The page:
By Mikel Amigot
Around 800,000 master’s degrees were awarded by U.S. universities in 2018, becoming an essential credential.
A baccalaureate degree doesn’t suffice for an increasing number of jobs in education, healthcare, business, and STEM. And a master’s is now the educational minimum for many occupations and professions.
This new entry credential conveys more salary: $12K more than a bachelor’s degree, according to the Bureau of Labor Statistics.
Between 1990 and 2010, public universities increased the number of programs in business from 266 to 321, in public administration from 153 to 220 and in communications from 90 to 141, according to Michael T. Nietzel, President Emeritus of Missouri State University and contributor of Forbes.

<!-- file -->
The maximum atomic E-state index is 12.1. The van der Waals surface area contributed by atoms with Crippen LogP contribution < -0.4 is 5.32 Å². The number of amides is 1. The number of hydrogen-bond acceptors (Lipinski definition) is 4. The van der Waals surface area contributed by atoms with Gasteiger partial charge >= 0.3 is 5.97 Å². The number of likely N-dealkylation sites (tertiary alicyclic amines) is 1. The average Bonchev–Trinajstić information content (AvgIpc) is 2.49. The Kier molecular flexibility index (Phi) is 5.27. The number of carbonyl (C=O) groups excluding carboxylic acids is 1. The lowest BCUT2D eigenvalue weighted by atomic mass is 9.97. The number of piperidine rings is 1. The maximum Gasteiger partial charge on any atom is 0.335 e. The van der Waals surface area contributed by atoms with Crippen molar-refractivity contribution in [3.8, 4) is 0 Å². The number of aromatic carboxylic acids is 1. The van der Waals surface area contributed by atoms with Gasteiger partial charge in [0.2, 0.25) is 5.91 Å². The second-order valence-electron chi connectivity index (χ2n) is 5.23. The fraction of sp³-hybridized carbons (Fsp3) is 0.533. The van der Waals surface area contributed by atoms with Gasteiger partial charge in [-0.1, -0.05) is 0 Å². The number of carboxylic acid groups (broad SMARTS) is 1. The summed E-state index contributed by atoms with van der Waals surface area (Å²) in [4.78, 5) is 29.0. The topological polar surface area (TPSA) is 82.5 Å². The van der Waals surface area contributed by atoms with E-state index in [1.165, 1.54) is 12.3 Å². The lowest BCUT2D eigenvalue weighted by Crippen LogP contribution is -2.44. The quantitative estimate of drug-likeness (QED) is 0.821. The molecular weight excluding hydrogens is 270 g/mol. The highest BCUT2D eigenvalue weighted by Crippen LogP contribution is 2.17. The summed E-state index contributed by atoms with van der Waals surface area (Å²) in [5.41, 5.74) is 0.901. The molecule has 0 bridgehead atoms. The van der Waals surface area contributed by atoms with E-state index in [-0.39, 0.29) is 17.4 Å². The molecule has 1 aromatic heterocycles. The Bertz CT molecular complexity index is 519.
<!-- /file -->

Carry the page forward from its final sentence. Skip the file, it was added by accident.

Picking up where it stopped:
For employees, it’s a vehicle for career advancement, and it helps to build a personal brand (Ph.D. programs are dramatically more expensive and difficult to achieve). For universities, it’s a cash cow, mostly because scholarships are seldom used to discount tuition and can reach a large number of students.
Students’ and institutional interests are aligned and, as result of it, master’s programs continue to thrive.
Mikel Amigot is Founder at IBL Education and Editor in Chief at IBL News